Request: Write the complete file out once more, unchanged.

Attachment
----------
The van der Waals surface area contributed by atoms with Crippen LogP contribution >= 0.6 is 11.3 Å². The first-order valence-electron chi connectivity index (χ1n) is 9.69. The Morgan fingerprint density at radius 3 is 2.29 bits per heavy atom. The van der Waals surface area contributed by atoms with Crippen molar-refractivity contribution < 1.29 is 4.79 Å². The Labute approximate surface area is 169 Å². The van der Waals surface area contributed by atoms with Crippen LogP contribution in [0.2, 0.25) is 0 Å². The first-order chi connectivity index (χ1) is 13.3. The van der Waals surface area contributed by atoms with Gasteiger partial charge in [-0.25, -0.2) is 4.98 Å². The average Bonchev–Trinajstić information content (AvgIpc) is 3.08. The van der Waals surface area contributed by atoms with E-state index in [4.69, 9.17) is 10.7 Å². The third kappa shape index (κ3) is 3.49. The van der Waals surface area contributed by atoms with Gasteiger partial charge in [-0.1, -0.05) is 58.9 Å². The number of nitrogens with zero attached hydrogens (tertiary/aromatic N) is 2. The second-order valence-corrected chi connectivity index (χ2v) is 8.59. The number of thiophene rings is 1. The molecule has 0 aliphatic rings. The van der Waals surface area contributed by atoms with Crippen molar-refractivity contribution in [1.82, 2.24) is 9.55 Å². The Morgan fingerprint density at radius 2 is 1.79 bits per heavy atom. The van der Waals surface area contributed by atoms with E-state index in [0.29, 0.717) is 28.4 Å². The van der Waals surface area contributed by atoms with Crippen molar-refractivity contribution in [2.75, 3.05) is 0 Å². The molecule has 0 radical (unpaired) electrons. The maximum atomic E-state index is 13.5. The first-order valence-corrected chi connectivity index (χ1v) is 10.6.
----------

The van der Waals surface area contributed by atoms with Crippen LogP contribution >= 0.6 is 11.3 Å². The first-order valence-electron chi connectivity index (χ1n) is 9.69. The Morgan fingerprint density at radius 3 is 2.29 bits per heavy atom. The van der Waals surface area contributed by atoms with Crippen molar-refractivity contribution < 1.29 is 4.79 Å². The Labute approximate surface area is 169 Å². The van der Waals surface area contributed by atoms with Crippen LogP contribution in [0.2, 0.25) is 0 Å². The first-order chi connectivity index (χ1) is 13.3. The van der Waals surface area contributed by atoms with Gasteiger partial charge in [-0.25, -0.2) is 4.98 Å². The average Bonchev–Trinajstić information content (AvgIpc) is 3.08. The van der Waals surface area contributed by atoms with E-state index in [4.69, 9.17) is 10.7 Å². The third kappa shape index (κ3) is 3.49. The van der Waals surface area contributed by atoms with Gasteiger partial charge in [-0.1, -0.05) is 58.9 Å². The number of nitrogens with zero attached hydrogens (tertiary/aromatic N) is 2. The second-order valence-corrected chi connectivity index (χ2v) is 8.59. The number of thiophene rings is 1. The molecule has 0 aliphatic rings. The van der Waals surface area contributed by atoms with Crippen molar-refractivity contribution in [1.82, 2.24) is 9.55 Å². The Morgan fingerprint density at radius 2 is 1.79 bits per heavy atom. The van der Waals surface area contributed by atoms with E-state index in [0.29, 0.717) is 28.4 Å². The van der Waals surface area contributed by atoms with Crippen molar-refractivity contribution in [2.75, 3.05) is 0 Å². The molecule has 0 radical (unpaired) electrons. The maximum atomic E-state index is 13.5. The first-order valence-corrected chi connectivity index (χ1v) is 10.6.